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Coming Clean after 9/11: The Continuing World Trade Center Disaster

Cultures of Contamination

ISBN: 978-0-7623-1371-6, eISBN: 978-1-84950-460-7

Publication date: 16 May 2007


The City of New York was suddenly and deliberately attacked on September 11, 2001, killing thousands of people and leaving unbelievable destruction. Thirty-eight buildings and structures were destroyed or damaged, including seven buildings in the World Trade Center site completely leveled. Almost five years later, two very large contaminated buildings, Deutsche Bank at 130 Liberty Street and Fiterman Hall of Borough of Manhattan Community College, have yet to be cleaned up and demolished. Some 30 million square feet of commercial space was lost. Transportation was disrupted, including the loss of the World Trade Center PATH station, the 1/9 subway line and portions of Route 9A and Church Street. Cars were not allowed south of Canal Street for a week. For Americans this was a terrorist attack and a crime. It was a time for mourning losses and responding to disaster. There was the shock that something like this could happen. And there was more. The destruction of the WTC also posed competing environmental, economic and social threats.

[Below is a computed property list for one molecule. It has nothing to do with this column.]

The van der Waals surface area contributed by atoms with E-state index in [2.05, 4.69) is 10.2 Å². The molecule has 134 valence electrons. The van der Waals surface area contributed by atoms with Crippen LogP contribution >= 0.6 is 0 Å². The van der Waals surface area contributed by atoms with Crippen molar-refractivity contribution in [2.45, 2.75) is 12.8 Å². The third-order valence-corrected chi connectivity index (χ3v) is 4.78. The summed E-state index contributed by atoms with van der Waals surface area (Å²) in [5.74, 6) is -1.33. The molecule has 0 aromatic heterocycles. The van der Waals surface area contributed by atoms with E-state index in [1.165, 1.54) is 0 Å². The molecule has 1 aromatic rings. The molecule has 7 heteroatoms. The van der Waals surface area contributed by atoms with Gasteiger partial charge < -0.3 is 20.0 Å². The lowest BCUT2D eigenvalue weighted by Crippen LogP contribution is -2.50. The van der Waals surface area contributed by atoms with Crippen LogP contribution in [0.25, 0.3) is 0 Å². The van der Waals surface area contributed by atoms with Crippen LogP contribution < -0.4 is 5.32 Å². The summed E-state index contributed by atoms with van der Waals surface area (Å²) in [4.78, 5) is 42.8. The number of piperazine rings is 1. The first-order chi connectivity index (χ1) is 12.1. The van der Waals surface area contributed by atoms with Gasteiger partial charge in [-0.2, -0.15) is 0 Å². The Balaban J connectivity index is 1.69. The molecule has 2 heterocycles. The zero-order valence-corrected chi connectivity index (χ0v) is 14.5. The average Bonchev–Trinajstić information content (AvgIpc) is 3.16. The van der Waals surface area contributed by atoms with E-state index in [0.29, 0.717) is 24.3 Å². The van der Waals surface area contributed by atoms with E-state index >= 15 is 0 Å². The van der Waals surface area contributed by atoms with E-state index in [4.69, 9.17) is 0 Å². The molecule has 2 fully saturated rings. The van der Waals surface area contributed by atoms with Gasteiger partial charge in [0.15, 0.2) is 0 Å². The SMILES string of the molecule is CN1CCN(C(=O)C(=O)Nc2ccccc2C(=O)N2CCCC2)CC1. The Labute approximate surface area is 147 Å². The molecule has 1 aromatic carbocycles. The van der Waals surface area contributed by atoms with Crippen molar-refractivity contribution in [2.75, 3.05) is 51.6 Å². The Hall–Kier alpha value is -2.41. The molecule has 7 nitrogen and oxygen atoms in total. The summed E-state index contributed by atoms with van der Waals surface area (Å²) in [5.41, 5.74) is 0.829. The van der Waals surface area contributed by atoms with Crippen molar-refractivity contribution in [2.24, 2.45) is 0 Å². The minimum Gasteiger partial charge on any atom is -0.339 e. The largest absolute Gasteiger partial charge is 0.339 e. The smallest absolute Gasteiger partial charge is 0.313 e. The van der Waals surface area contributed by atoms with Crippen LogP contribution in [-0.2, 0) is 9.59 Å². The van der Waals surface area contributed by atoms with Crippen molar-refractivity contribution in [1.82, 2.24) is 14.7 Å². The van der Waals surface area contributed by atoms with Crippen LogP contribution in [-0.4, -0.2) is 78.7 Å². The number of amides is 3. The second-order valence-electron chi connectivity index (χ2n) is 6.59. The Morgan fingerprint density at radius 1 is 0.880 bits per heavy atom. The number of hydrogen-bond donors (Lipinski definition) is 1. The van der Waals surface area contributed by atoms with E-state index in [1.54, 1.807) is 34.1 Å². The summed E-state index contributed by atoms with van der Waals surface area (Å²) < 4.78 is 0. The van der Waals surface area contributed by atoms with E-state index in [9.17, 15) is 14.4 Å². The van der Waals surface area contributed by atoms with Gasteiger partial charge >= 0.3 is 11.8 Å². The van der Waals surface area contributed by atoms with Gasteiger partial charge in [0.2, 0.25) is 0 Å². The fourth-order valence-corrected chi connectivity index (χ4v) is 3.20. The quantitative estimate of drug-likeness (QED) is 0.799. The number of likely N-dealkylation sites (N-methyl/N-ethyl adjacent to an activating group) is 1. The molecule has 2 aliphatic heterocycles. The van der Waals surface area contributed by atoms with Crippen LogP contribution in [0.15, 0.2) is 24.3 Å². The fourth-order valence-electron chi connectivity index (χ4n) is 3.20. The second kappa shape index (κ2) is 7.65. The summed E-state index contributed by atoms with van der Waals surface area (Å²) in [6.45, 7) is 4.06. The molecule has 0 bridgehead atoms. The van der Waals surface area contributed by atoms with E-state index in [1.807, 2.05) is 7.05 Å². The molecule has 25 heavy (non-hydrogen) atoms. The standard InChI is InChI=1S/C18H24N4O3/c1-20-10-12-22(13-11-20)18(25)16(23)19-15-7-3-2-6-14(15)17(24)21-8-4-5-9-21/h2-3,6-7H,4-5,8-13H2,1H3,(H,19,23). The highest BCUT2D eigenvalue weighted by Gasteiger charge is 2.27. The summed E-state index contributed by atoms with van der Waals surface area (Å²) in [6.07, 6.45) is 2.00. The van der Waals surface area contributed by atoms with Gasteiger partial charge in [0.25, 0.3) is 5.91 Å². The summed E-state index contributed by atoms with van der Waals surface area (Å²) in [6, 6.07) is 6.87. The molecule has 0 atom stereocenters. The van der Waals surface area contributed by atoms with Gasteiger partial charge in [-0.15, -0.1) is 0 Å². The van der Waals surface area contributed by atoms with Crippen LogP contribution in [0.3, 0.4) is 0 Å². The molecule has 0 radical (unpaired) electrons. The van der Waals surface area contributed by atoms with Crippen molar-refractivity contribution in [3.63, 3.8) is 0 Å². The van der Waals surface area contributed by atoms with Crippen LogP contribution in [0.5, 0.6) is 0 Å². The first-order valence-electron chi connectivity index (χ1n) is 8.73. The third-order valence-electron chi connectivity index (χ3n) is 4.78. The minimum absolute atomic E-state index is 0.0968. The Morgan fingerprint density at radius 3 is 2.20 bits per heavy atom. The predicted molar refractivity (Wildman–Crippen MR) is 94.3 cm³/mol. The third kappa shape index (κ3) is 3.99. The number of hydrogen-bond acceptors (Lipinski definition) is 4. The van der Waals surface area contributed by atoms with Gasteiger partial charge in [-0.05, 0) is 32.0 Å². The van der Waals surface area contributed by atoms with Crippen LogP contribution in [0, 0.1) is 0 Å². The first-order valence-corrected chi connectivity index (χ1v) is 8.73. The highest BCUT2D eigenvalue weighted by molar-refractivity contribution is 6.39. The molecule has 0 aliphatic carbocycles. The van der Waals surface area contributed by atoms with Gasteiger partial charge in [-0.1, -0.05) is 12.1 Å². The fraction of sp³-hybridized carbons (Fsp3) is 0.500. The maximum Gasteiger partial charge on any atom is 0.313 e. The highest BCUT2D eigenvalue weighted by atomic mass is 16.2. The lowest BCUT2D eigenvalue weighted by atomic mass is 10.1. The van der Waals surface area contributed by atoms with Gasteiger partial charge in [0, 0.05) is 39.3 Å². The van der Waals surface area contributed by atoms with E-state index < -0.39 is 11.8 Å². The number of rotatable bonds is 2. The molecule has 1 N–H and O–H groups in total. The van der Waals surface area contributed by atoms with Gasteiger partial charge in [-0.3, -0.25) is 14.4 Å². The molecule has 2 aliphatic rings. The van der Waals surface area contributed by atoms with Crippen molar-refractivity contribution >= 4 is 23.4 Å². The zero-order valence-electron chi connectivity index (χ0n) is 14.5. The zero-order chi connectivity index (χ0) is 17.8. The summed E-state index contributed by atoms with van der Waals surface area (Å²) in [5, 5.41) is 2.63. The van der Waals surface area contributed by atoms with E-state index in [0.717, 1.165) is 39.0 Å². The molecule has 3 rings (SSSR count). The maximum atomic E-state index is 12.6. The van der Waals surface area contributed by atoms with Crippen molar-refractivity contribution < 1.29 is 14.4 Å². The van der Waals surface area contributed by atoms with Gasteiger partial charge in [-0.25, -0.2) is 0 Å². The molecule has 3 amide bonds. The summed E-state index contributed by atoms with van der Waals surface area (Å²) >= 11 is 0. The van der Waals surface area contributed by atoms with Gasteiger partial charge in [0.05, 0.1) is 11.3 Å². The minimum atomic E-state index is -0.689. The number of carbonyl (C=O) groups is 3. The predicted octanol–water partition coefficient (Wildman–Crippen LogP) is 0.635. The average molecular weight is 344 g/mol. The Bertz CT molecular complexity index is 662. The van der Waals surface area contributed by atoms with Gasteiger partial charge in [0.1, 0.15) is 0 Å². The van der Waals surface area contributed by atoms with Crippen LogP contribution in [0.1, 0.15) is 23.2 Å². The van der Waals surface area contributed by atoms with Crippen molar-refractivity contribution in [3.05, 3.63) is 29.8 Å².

Edelstein, M.R. and McVay Hughes, C. (2007), "Coming Clean after 9/11: The Continuing World Trade Center Disaster", Edelstein, M.R., Tysiachniouk, M. and Smirnova, L.V. (Ed.) Cultures of Contamination (Research in Social Problems and Public Policy, Vol. 14), Emerald Group Publishing Limited, Bingley, pp. 409-446.



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Copyright © 2007, Emerald Group Publishing Limited